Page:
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Get ready to pay more for health care next year: hikes from 5 to 24 percent in Valley

Peter Lee of Covered California outlines health insurance coverage during a 2016 meeting in Visalia.
Peter Lee of Covered California outlines health insurance coverage during a 2016 meeting in Visalia. Fresno Bee file

Amid turbulence over the future of federal health-care reform, consumers buying insurance in Tulare, Mariposa and Merced counties will see a rate increase for monthly premiums of 24 percent on average in 2018 – nearly twice the statewide hike.

In Fresno, Kings and Madera counties, the rate increase is much lower – 4.7 percent – but about 30 percent of consumers will have to find a new plan since Anthem Blue Cross will not be offering coverage in those counties next year.

Insurance premiums are increasing 12.5 statewide on average. While Anthem is pulling out of 16 of 19 Covered California regions, including Region 11 in the central San Joaquin Valley, the state will again have 11 plans through the insurance exchange.

This is the second year for the state to have double-digit increases in premiums. In the central San Joaquin Valley, rates rose from 8.4 percent to 10.8 percent on average this year. Statewide, the rates increased 13.2 percent on average in 2017. Covered California attributed some of the increase this year to the phase-out of two federal programs designed to stabilize the insurance market.

Uncertainty over the future of the Affordable Care Act will account for about 3 percent of the statewide increase in 2018, said Peter V. Lee, executive director of Covered California, the state’s health insurance exchange created for the Affordable Care Act, also known as Obamacare. California also got two sets of premium rates from insurers for 2018 because of the uncertainty.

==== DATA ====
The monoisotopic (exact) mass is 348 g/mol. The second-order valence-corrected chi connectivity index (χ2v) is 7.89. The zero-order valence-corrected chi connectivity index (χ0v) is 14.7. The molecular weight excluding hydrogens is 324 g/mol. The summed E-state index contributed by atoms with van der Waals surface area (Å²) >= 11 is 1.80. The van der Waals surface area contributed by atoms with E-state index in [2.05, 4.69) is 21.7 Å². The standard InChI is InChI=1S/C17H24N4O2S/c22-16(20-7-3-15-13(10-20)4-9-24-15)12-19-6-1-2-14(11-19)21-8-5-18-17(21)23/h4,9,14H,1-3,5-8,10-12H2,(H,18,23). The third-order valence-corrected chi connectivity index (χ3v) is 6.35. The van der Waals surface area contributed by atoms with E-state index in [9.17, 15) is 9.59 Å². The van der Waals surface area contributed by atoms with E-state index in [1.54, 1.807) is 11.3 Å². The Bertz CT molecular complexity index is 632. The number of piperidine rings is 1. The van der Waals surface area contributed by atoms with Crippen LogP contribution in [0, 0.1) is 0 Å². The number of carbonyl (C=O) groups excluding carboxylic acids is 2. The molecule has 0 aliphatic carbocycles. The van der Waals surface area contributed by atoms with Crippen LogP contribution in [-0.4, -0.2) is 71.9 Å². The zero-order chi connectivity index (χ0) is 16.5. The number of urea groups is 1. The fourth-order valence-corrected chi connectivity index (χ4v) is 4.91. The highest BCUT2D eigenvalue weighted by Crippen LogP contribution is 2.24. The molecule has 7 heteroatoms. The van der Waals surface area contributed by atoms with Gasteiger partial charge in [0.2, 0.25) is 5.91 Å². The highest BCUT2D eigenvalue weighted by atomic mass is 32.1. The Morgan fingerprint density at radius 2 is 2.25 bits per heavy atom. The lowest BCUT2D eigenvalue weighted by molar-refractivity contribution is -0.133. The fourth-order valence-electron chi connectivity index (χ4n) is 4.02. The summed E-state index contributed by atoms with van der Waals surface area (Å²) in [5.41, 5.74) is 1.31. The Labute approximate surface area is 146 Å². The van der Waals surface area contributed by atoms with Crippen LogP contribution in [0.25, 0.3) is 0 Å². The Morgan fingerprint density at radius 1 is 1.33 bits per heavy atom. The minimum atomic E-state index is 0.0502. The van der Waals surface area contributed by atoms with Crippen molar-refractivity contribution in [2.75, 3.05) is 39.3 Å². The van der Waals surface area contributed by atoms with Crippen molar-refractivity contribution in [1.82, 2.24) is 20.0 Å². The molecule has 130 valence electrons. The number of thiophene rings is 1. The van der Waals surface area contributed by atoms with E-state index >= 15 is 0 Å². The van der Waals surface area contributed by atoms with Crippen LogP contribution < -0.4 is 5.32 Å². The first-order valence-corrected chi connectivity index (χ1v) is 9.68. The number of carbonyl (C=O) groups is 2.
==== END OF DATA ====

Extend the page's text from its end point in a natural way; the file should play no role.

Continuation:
And Lee said Tuesday that lower-income consumers could face a 12.5 percent surcharge if the federal government does not fund cost-sharing subsidies.

Covered California will need to make a decision about imposing the surcharge by the end of this month. Lee said he has relayed the urgency for the Trump administration to make a decision about subsidies in a letter to to Tom Price, secretary of Health and Human Services, and Seema Verma. administrator of the Centers for Medicare & Medicaid Services.

Lee said Trump needs to provide clear guidance. “A Tweet would not be enough. This needs to be a statement between Congress and the White House that there is certainty through 2018,” he said.

“We do not want to implement this workaround. It will cause a lot of confusion,” Lee said.

Dave Jones, California’s insurance commissioner, vowed Tuesday to sue the Trump administration if it withholds the subsidy payments under the Affordable Care Act.

“California is not immune to the undermining actions that President Trump is taking against the Affordable Care Act,” Jones said. “In the event the funds are cut, either through presidential action or congressional inaction, we’ll have these higher insurance rates and I’ll take the action to challenge,” Jones said. “Our standing to bring that suit is California’s consumers are being impacted by the failure to make those cost-sharing reduction payments.”

Statewide, about 48 percent of the 1.4 million Covered California consumers benefit from the cost-sharing reductions that help pay for deductibles and co-payments for a silver plan purchased on the exchange.

The subsidies currently are being paid month by month. Republicans in the House of Representatives filed suit in 2014 saying the payments were unlawful because Congress had not approved the funds, and a federal judge in 2016 agreed. The Obama administration appealed and no final decision has been reached, but Trump has threatened to withhold the subsidies in light of the GOP’s failure to repeal and replace Obamacare.